Brooklyn Rider’s Healing Modes: New Works in Dialogue with the Past

It’s not just in writing or interpreting music that we consider time and place—listening is an act of context, too, and right now, healing, flourishing, and growth are ideas that provoke more than a bit of skepticism. But what distinguishes Brooklyn Rider’s Healing Modes (In a Circle Records) is that it doesn’t pretend to bring the listener fully to the end of that journey: healed. Healing Modes makes a strong case that healing is a process, one that makes space for the unavoidable discomfort or pain along the way. A hefty double album, Healing Modes alternates movements of Beethoven’s weighty Quartet No. 15 in A Minor, Op. 132 with five commissions in honor of the composer’s 250th birthday, all performed expertly by Johnny Gandelsman, Colin Jacobsen, Nicholas Cords, and Michael Nicolas. Across their performances of works new and old, the quartet displays boundless energy and nuanced care in shaping the big picture.

The album’s darker moods are present from the very beginning. The first track, borderlands… by Matana Roberts, references the crisis at the U.S.-Mexico border. “I decided to focus on a type healing that is about healing cultural rifts,” she explains. Murmuring voices open the track, intoning definitions and descriptions of the piece’s title. What begins as an undulating smear of disjunct tones is sculpted by the quartet into a massive wall of sound. Bouncing back and forth between foreboding and quiet confusion, the track fades into a mélange of ensemble grumbling of both voice and bow.

Brooklyn Rider

Brooklyn Rider–Photo by Erin Baiano

Reena Esmail composed Zeher (Poison) in the throes of a severe infection of her throat, one which hindered her ability to swallow, breathe, and even speak. Drawing on two Hindustani raags, Zeher (Poison) represents the feeling of release at that period’s conclusion. The quartet begins together with acrobatic, articulated flourishes. Ornate and elegant figurations are traded from cello to violin and back, framed and punctuated by the inner voices. With each iteration, violin and cello subtly re-shade their melodies, trading ecstatic embellishments for a resolute calm. In the final minutes, the punctuations elongate to overtake the cello’s melodies, and the piece exhales to a close.

On the heels of Esmail’s deeply reflective work comes Gabriela Lena Frank’s Kanto Kechua, a sprightly and whimsical piece that showcases Brooklyn Rider’s extreme flexibility. Frank’s piece, too, was born of her personal experiences with illness. Working to support Frank’s deft management of texture and scope, Brooklyn Rider creates a vivid landscape of intricate detail. Their lilting asymmetry gives way briefly to darker, more threatening moments, but the quartet’s precise inflections of mood and timbre seem always to change on a dime, back toward quiet optimism.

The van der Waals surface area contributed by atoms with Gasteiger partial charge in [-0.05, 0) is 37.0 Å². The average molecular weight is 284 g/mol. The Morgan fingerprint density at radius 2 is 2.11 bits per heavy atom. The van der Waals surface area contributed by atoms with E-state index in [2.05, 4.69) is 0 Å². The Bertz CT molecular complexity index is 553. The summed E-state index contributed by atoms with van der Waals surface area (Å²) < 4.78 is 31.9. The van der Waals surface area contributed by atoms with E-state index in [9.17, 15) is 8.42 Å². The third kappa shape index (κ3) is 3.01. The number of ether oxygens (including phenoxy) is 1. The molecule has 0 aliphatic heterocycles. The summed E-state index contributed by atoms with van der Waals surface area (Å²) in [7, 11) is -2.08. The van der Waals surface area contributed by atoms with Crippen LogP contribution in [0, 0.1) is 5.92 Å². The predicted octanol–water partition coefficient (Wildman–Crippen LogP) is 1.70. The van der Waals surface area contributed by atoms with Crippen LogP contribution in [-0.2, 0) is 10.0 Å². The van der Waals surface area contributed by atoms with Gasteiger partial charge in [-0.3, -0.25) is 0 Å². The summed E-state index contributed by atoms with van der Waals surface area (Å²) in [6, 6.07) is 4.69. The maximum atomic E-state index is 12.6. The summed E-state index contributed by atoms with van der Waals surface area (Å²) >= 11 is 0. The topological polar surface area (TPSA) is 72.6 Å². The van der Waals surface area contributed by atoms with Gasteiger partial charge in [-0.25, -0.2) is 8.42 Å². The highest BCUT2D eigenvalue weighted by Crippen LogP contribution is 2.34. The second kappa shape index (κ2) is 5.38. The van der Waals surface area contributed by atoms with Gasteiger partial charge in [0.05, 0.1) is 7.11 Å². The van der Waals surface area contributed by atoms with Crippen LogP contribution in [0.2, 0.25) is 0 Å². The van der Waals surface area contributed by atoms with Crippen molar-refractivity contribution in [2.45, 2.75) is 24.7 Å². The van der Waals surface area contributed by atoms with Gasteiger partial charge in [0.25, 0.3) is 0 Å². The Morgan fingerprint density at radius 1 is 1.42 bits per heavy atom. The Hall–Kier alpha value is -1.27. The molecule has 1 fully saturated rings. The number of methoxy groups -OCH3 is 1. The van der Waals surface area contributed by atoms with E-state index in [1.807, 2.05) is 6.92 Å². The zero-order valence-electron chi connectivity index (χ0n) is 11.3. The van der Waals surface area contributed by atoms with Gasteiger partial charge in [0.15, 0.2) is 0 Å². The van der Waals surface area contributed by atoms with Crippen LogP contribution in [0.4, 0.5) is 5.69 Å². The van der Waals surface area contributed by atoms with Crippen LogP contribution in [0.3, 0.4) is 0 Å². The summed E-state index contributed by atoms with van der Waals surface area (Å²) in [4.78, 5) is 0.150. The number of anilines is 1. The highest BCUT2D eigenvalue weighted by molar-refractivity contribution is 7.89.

Inspired by Alice in Wonderland Syndrome, Du Yun’s i am my own achilles’ heel balances on the edge of distortion and clarity. Its soundworld is, as the composer puts it, “half-fantastical, half-hallucination.” An angrily sputtering, choked motive transforms as it is bounced between moods and textures. The recombination is never outright, and there seems always to be one voice protesting murkily in the background. Brooklyn Rider’s shifts back and forth to delicate and wispy harmonics are seamless, and their microtonal meandering through the piece’s closing gives the sensation of falling gently out of consciousness.

Du Yun--Photo by Matt Zugale for Miller Theare

Du Yun–Photo by Matt Zugale for Miller Theare

The final commission of the album is Caroline Shaw’s Schisma, a direct engagement with the Beethoven movement that precedes it. From the Heiliger Dankgesang, Shaw draws an intimate scope and a “nest-like architecture.” In Schisma, the quartet augments and expands a line through experimentation with pacing and acceleration. Motivic statements are delivered in pairs, first in full strength then echoed in pizzicato. Harmonies change bit by bit, resultant of the changing overlays of individual parts. Brooklyn Rider responds with a well-defined and widely varied palette of timbral variation, from deep and resonant pizz through more articulated thwacks and nearly pitchless zings.

And Beethoven? Brooklyn Rider’s performance is stellar: even the thickest textures are balanced and sculpted to highlight the spark of parts interacting. But Beethoven’s presence extends beyond his quartet and into his birthday celebration commissions, too. Brief moments of resonance are abundant: the sonority of inner voices in close harmony against a soaring solo violin in i am my own achilles’ heel evoke the mysterious opening of Op. 132’s slow introduction. The interweaving countermelodies of Kanto Kechua mirror the echoes and shadows that adorn the edges of Beethoven’s second movement theme. Although the album’s liner notes invite us to hear Beethoven as an avant-gardist, “fearlessly pointing to the future,” these moments of symmetry instead direct our attention to the commissions’ basis in a dialogue with the past.

In the nearly 200 years since Beethoven’s death, musicians have become increasingly skeptical of teleological narrative arcs, that the healing inevitably has to result in healed. When the album closed with the declamatory “Allegro Appassionato,” I was left thinking about its distinct lack of triumph, its tiredness, and still feeling the haze of Du Yun’s composition. In those sad moments of Healing Modes, Brooklyn Rider preserves the bits of honesty so easy to overlook when the Op. 132 is presented by itself.